I bet there's a nice geometric way to do it, but I prefer to just use complex numbers.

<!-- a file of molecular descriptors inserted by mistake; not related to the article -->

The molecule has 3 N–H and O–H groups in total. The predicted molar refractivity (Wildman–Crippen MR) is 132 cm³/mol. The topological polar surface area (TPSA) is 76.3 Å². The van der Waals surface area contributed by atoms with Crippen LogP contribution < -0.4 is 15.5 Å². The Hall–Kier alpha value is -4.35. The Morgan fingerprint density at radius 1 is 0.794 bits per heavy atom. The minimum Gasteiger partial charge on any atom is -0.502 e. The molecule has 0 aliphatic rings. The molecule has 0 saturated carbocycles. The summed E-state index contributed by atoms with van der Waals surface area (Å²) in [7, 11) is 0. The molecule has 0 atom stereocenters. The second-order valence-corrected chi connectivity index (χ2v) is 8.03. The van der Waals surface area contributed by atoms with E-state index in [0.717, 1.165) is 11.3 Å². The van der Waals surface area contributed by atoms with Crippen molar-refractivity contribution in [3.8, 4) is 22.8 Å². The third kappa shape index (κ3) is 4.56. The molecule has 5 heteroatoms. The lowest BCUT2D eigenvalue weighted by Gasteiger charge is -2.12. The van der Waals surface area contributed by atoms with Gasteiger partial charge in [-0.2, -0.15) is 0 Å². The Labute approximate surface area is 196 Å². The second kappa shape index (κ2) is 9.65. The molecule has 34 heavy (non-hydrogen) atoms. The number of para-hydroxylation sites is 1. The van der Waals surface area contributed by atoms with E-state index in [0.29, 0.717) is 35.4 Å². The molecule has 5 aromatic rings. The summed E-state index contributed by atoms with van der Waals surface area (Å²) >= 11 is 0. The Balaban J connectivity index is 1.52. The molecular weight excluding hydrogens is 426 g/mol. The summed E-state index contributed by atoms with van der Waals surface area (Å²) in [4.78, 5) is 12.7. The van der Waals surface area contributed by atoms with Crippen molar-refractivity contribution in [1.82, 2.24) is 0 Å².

One thing you should know is Euler's identity: e^iø = cos(ø) + i·sin(ø). Then, e^i·(a+b) = cos(a + b) + i·sin(a + b), right? But e^i·(a+b) = e^ia · e^ib = (cos(a) + i·sin(a)) · (cos(b) + i·sin(b)). Expand those out to get cos(a + b) + i·sin(a + b) = cos(a)cos(b) + i·cos(a)sin(b) + i·sin(a)cos(b) – sin(a)sin(b). If you collect the real terms, you get cos(a + b) = cos(a)cos(b) – sin(a)sin(b), and if you collect the imaginary terms, you get sin(a + b) = cos(a)sin(b) + sin(a)cos(b) (or in the other order, but it's the same thing). That's pretty simple, no?